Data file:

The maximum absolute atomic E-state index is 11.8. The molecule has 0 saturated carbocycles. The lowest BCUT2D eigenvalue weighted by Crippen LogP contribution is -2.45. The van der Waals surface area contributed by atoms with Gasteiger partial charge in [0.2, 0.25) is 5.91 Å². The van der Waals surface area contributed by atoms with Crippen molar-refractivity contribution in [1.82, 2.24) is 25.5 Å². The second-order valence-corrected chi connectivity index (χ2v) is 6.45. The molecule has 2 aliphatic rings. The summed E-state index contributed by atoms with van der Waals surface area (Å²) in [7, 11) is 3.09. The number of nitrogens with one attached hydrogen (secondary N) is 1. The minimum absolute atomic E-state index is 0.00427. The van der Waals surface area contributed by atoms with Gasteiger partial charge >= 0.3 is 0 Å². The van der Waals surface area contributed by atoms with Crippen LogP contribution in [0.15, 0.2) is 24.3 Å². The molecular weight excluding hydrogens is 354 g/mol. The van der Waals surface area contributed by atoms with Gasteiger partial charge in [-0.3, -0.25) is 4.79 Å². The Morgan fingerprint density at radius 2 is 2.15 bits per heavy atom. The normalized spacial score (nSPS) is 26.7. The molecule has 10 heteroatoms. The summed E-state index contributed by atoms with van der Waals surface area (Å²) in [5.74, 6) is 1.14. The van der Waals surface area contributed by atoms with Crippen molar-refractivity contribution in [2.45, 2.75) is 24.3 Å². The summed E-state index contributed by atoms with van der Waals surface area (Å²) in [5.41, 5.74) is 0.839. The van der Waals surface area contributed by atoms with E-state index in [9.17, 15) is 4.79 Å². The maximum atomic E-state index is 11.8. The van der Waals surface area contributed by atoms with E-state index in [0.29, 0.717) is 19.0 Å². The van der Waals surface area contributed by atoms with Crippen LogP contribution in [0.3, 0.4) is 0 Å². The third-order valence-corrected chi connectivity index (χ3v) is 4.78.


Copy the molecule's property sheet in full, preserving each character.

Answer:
The maximum absolute atomic E-state index is 11.8. The molecule has 0 saturated carbocycles. The lowest BCUT2D eigenvalue weighted by Crippen LogP contribution is -2.45. The van der Waals surface area contributed by atoms with Gasteiger partial charge in [0.2, 0.25) is 5.91 Å². The van der Waals surface area contributed by atoms with Crippen molar-refractivity contribution in [1.82, 2.24) is 25.5 Å². The second-order valence-corrected chi connectivity index (χ2v) is 6.45. The molecule has 2 aliphatic rings. The summed E-state index contributed by atoms with van der Waals surface area (Å²) in [7, 11) is 3.09. The number of nitrogens with one attached hydrogen (secondary N) is 1. The minimum absolute atomic E-state index is 0.00427. The van der Waals surface area contributed by atoms with Gasteiger partial charge >= 0.3 is 0 Å². The van der Waals surface area contributed by atoms with Crippen LogP contribution in [0.15, 0.2) is 24.3 Å². The molecular weight excluding hydrogens is 354 g/mol. The van der Waals surface area contributed by atoms with Gasteiger partial charge in [-0.3, -0.25) is 4.79 Å². The Morgan fingerprint density at radius 2 is 2.15 bits per heavy atom. The normalized spacial score (nSPS) is 26.7. The molecule has 10 heteroatoms. The summed E-state index contributed by atoms with van der Waals surface area (Å²) in [5.74, 6) is 1.14. The van der Waals surface area contributed by atoms with Crippen molar-refractivity contribution in [2.45, 2.75) is 24.3 Å². The summed E-state index contributed by atoms with van der Waals surface area (Å²) in [5.41, 5.74) is 0.839. The van der Waals surface area contributed by atoms with E-state index in [9.17, 15) is 4.79 Å². The maximum atomic E-state index is 11.8. The van der Waals surface area contributed by atoms with E-state index in [0.29, 0.717) is 19.0 Å². The van der Waals surface area contributed by atoms with Crippen LogP contribution in [0.3, 0.4) is 0 Å². The third-order valence-corrected chi connectivity index (χ3v) is 4.78.